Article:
Amebic Meningoencephalitis

Updated: Nov 17, 2015
  • Author: Robert W Tolan, Jr, MD; Chief Editor: Russell W Steele, MD  more...
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Overview

Background

Amebic meningoencephalitis, an extremely rare and sporadic central nervous system (CNS) infection, is caused by free-living amoebae; specifically, Naegleria fowleri [1] and Balamuthia mandrillari s , [2] as well as species of Acanthamoeba and Sappinia. (See Etiology.) [3]

Typically, N fowleri produces primary amebic meningoencephalitis (PAM), which is clinically indistinguishable from acute bacterial meningitis. The other amoebae cause granulomatous amebic encephalitis (GAE), which is a more subacute or chronic infection. The presentation of GAE can mimic a brain abscess, aseptic or chronic meningitis, or CNS malignancy. (See Etiology, Presentation, and Workup.)

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Prognosis

These infections are nearly uniformly fatal. Only 5 survivors of PAM have been reported [4] ; this represents approximately 3% of reported cases. The high mortality rate is likely because of the difficulty of diagnosis and poor to marginal response of patients to therapy. In most individuals with PAM or GAE, the diagnosis is made postmortem. (See Presentation, Workup, Treatment, and Medication.)

Depending on the extent of CNS injury, complications vary among the rare survivors of these infections.

Linam et al presented a survivor of amebic meningoencephalitis in North America. The authors conclude that the patient's survival most likely resulted from a variety of factors including early identification and treatment, use of a combination of antimicrobial agents (including miltefosine), and management of elevated intracranial pressure based on the principles of traumatic brain injury. [5]

Patient education

For patient education resources, see the Brain and Nervous System Center, as well as Brain Infection.

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Etiology

Primary meningoencephalitis

Although it is ubiquitous in most soils and environments, N fowleri can also be found in warm freshwater, particularly if the water is stagnant. [6] Exposure to the amoeba is very common. Children younger than 2 years frequently carry the organism asymptomatically in their nose and throat, especially in warmer months and climates.

PAM is an exceptionally uncommon result of CNS invasion of the typically healthy host by N fowleri. During a period of a few days to 2 weeks after swimming, diving, bathing, or playing in warm, usually stagnant, freshwater, the N fowleri amoebae migrate through the cribriform plate, along the fila olfactoria and blood vessels, and into the anterior cerebral fossae, where they cause extensive inflammation, necrosis, and hemorrhage. [7]

Case reports have detailed rare infection following ritual ablution with tap water that involves taking water into the nostrils. [8, 9] Similarly, sinus irrigation with contaminated tap (or other) water using neti pots (or other such devices) has resulted in PAM. [10]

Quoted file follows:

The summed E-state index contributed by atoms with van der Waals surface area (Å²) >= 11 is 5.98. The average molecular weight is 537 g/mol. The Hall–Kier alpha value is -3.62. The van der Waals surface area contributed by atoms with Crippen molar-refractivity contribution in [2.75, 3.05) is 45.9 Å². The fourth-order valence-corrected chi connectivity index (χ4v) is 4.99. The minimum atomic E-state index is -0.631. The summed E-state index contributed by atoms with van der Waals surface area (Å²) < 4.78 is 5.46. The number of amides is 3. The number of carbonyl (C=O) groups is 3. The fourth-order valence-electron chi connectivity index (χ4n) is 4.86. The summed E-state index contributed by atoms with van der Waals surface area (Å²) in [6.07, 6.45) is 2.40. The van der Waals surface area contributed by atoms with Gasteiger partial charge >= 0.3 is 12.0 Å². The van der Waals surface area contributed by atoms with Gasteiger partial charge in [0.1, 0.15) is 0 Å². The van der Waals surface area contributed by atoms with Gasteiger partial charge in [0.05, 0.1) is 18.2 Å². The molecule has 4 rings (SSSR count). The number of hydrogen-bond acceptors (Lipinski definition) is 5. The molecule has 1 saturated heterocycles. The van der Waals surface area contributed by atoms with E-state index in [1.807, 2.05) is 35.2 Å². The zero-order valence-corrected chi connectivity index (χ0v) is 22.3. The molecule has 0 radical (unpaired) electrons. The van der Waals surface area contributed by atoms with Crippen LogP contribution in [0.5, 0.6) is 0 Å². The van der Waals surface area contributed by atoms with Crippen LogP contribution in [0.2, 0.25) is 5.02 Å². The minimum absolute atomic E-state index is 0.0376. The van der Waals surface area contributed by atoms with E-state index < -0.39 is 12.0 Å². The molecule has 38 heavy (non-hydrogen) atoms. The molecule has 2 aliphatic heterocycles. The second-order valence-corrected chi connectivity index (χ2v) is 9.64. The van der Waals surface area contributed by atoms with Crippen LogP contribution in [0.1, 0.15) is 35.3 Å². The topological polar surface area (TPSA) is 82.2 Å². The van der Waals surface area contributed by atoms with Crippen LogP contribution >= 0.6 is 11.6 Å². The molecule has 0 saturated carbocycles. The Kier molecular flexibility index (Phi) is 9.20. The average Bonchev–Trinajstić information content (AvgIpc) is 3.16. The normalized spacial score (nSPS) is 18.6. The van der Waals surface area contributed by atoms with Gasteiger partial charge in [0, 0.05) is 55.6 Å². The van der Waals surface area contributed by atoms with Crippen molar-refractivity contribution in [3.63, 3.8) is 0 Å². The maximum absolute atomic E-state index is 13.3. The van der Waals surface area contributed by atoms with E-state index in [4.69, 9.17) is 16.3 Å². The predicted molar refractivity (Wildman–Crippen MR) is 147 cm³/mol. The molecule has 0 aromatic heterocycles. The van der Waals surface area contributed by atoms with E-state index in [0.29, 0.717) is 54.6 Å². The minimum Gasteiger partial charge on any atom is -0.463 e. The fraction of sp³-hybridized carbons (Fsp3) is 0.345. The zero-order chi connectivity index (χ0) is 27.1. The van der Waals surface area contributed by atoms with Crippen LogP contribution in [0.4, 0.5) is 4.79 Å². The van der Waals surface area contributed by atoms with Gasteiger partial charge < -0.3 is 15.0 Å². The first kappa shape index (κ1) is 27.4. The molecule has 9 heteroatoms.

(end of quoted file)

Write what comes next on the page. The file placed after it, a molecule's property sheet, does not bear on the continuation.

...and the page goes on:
Granulomatous amebic encephalitis

In contrast to PAM, GAE apparently results from either acanthamebic keratoconjunctivitis, via an uncommon phenomenon in which amoebae spread from the cornea to the CNS, or from the hematogenous spread of the ubiquitous organisms that cause GAE (B mandrillaris and Acanthamoeba and Sappinia species) from primary inoculation sites in the lungs or skin to the CNS, where abscesses and focal granulomatous infections result. These infections often occur in hosts who are debilitated or otherwise immunocompromised; however, GAE may also affect healthy hosts.

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Epidemiology

Occurrence in the United States

PAM and GAE are extremely rare but continue to be reported. [11] PAM is more common in warmer regions and in the warmer months of spring and summer. However, it has been reported as far north as Minnesota. [12] From 1937-2007, 121 cases (0-8 per year) were reported. Approximately 60 cases of Balamuthia GAE have been reported since 1975. [13] Those caused by Sappinia are even more rare. [3]  Cope et al reported the first PAM death associated with culturable N. fowleri in tap water from a US treated drinking water system. [14]

International occurrence

Although rare, cases of PAM and GAE have been reported worldwide, reflecting the ubiquity of the organisms. [15] More than 125 cases of Balamuthia GAE have been reported since 1975. [13] Most reports come from the United States, Australia, and Europe, although this is likely because of identification and reporting bias. Balamuthia infection in South America has been increasingly recognized. [16] In addition, a predominance of cases occurs in warmer climates and during warmer seasons of the year.

Sex- and age-related demographics

The male-to-female ratio of PAM is 2:1; the male-to-female ratio of GAE is 5:1. PAM has been reported in infants as young as 4 months and is most commonly observed in the first 3 decades of life.

Although persons of all ages are affected by GAE, this infection appears to occur more commonly in individuals at the extremes of age.

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